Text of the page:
If you want to experience the peaceful atmosphere of the medieval streets that make up Budapest’s glorious Castle Hill, you’ll have to get here early. By mid-morning, tour groups swarm through the narrow lanes, crowd around the beautiful 14th-century church named for King Matthias and the nearby 19th-century fortress of Fisherman’s Bastion, and make a visit to the Budapest Castle and museums an endurance test. In the early morning light the views alone make it worth the effort.
Castle Hill is a special place despite mass tourism, especially if you do the lung-bursting walk through pretty Király lépcső park. We discovered the old funicular that does the same climb in a fraction of the time only after reaching the top. The terraces outside the castle offer magnificent panoramas over the Danube and Pest. Buda and Pest were joined as one city in 1873, their historic differences are no less obvious today than in the 19th century.
The castle’s main attraction is the Hungarian National Gallery, with its collection of Hungarian artists, and a couple of smaller museums. Nothing was open this early, so we’d have to come back and face the crowds later. Instead we wandered around the castle grounds – there are several areas of ruins testifying to some of the conflicts this hilltop has witnessed – and then into the streets of the old town.
The current palace is from the reign of Empress Maria Theresa in the second half of the 18th century. Repeatedly damaged over the centuries, it was mostly destroyed during the Battle for Budapest in 1945. Defended by Hungarian and German troops, and besieged by Russian armies, there was only ever going to be one result. Hitler refused to allow his troops to retreat or surrender, so Castle Hill was pulverised. Thousands of trapped civilians died needlessly.
As you walk around the surrounding streets, the patchwork of buildings is testimony to the reconstruction undertaken by the post-1945 communist regime. Historic buildings now rub shoulders uneasily with ugly late-20th century structures, the communist authorities lacked money or materials to do a full and faithful reconstruction. Recently, the European Union subsidised more reconstruction and the area surprisingly retains its atmosphere.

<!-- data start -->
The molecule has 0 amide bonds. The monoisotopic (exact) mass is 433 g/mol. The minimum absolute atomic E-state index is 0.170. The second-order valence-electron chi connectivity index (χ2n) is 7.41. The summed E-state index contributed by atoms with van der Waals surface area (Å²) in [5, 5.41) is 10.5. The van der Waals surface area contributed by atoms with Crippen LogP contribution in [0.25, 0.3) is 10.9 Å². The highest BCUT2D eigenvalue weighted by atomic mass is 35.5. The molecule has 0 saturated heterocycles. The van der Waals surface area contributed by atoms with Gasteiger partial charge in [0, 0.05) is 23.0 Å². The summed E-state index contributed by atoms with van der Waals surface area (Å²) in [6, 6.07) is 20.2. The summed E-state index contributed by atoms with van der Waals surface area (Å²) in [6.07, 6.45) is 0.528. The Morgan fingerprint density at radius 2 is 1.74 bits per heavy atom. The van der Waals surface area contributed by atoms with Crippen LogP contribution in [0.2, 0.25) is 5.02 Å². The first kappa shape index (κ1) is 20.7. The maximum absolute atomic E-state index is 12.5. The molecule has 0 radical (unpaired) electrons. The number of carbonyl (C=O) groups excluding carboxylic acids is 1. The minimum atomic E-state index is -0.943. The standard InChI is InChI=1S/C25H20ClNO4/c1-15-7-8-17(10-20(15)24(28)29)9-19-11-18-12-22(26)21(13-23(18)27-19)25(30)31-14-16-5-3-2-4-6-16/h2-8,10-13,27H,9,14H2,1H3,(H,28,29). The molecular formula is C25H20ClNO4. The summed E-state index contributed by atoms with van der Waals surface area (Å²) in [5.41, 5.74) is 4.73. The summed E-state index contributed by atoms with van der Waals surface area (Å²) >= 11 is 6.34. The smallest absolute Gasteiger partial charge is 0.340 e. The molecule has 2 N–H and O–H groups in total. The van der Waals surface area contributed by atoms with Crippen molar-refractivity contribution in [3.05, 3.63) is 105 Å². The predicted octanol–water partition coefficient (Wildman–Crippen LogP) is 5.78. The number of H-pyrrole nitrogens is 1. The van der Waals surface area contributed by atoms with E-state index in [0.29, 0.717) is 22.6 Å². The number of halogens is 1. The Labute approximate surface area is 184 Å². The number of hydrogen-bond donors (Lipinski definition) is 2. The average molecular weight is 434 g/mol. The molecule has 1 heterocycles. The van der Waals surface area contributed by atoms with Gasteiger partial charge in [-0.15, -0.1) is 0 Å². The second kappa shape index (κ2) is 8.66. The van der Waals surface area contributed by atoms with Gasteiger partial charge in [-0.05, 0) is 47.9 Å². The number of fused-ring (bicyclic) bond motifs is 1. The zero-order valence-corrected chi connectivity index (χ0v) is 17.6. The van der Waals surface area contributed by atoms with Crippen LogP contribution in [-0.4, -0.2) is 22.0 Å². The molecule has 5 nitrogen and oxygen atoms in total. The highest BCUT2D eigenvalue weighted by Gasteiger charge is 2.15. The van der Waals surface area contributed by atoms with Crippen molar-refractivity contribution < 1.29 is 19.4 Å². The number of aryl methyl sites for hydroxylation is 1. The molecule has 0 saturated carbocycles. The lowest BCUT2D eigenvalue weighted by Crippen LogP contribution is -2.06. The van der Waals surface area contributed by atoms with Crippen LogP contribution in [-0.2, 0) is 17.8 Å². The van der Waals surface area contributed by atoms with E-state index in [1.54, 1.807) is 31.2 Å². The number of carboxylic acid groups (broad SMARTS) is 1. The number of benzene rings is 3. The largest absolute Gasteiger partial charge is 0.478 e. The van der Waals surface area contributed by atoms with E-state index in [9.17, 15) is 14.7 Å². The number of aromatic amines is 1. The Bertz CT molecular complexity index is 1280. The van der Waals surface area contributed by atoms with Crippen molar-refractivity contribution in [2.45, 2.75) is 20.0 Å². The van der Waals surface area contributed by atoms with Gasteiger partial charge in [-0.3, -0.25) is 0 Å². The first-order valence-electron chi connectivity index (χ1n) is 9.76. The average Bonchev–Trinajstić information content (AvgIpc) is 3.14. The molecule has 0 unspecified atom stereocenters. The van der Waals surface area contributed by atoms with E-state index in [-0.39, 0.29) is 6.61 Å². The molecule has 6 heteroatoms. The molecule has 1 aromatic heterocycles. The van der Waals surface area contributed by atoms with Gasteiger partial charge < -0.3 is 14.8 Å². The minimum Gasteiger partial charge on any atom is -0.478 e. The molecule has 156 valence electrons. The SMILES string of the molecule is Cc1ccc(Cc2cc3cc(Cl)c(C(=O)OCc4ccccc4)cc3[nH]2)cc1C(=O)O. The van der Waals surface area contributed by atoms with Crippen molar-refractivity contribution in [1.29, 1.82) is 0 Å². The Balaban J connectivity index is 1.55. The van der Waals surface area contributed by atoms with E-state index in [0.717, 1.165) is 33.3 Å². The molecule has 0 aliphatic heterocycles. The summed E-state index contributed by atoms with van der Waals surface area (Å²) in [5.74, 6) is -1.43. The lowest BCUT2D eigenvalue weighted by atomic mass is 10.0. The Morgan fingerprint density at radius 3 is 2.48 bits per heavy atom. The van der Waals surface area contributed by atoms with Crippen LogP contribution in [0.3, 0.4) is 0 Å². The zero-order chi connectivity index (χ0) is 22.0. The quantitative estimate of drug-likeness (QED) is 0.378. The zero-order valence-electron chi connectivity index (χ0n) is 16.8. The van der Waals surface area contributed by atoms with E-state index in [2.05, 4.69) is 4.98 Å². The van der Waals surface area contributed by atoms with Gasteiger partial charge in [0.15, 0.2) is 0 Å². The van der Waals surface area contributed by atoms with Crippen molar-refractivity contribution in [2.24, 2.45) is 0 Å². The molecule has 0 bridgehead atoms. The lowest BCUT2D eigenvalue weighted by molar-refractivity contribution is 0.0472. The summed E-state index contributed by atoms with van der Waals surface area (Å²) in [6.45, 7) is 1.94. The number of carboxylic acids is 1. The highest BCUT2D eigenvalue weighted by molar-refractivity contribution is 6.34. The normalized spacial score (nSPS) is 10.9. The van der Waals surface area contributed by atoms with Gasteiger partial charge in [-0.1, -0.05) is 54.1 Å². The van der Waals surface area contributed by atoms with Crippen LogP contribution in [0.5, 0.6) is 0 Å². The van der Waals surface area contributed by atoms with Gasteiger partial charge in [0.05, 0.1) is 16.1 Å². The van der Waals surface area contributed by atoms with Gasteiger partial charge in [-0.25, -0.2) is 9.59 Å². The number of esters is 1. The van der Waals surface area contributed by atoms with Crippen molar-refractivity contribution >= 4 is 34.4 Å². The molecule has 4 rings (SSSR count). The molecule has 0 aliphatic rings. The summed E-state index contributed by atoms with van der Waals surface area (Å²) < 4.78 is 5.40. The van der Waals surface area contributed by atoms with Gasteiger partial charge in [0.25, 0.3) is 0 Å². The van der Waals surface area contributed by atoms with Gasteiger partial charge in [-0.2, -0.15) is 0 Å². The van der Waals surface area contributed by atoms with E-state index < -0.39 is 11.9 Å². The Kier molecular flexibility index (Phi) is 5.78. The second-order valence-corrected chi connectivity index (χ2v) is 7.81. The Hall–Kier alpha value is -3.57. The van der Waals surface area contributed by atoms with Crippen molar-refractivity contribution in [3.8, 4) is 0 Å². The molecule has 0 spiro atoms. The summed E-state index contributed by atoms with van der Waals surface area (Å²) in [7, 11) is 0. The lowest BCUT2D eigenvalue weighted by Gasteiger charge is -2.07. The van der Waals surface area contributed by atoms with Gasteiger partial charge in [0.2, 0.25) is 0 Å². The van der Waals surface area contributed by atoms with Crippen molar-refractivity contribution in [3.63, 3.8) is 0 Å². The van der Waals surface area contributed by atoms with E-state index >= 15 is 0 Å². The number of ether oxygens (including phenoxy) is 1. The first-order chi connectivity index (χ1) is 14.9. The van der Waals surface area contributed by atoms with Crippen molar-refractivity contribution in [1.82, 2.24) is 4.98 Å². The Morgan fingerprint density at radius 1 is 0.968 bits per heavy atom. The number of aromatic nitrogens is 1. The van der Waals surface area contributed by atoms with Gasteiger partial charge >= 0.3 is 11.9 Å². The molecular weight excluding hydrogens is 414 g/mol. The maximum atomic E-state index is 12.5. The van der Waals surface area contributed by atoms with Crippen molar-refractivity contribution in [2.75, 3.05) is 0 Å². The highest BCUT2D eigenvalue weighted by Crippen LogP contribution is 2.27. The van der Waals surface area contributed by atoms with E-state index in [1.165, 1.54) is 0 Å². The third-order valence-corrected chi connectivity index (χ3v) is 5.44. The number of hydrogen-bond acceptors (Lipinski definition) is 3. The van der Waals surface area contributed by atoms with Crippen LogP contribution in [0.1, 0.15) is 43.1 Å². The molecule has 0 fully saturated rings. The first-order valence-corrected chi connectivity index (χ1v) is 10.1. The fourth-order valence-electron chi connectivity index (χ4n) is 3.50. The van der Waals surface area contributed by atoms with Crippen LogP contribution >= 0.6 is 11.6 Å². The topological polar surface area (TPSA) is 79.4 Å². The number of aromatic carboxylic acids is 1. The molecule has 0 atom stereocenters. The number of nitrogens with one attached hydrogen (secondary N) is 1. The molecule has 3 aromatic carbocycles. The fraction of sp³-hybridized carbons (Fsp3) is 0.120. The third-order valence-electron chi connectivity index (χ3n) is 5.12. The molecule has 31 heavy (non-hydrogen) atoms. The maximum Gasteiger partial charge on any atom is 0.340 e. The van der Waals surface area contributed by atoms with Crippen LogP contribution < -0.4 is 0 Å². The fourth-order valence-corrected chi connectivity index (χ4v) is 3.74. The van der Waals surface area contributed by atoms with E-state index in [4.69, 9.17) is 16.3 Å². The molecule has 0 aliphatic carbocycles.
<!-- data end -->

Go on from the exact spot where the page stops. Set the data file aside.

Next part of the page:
We walked along a pretty escarpment that overlooked Buda and the Buda Hills, before diving into cobbled streets lined with pastel-coloured houses. Reaching the Military History Museum we were greeted by a Russian T34 tank, the workhorse of the Soviet armies in World War II – Berlin has a couple parked outside the Soviet Memorial in the Tiergarten. The Church of Saint Mary Magdalene towers over this area and, when it’s open, the tower offers spectacular views.
Castle Hill is a compact area that doesn’t take too long to explore on foot. We found ourselves outside the Matthias Church, which, with its coloured tiled roof and a history dating back to the 11th century, is one of the most interesting churches in Budapest. Legend has it that during the 1686 siege of Budapest – when Christian armies were attempting to end 150 years of Muslim Ottoman rule – artillery fire hit the wall of the church.
The wall crumbled to reveal a statue of the Virgin Mary, bricked up after the Ottoman conquest of 1541. This allegedly disheartened the Ottoman defenders to such an extent that they immediately surrendered. Today, it’s as if the church has surrendered to tourism. Close by is Fisherman’s Bastion, which offers glorious views over the city if, that is, you can squeeze onto the balcony past the tourist hoards invading the modern city.
It was time for lunch, but not in this touristy area. We walked to Budapest-Deli railway station from where a tram whisked us back over the majestic Danube into the centre of Pest for an excellent modern Hungarian lunch at Kőleves Vendéglő.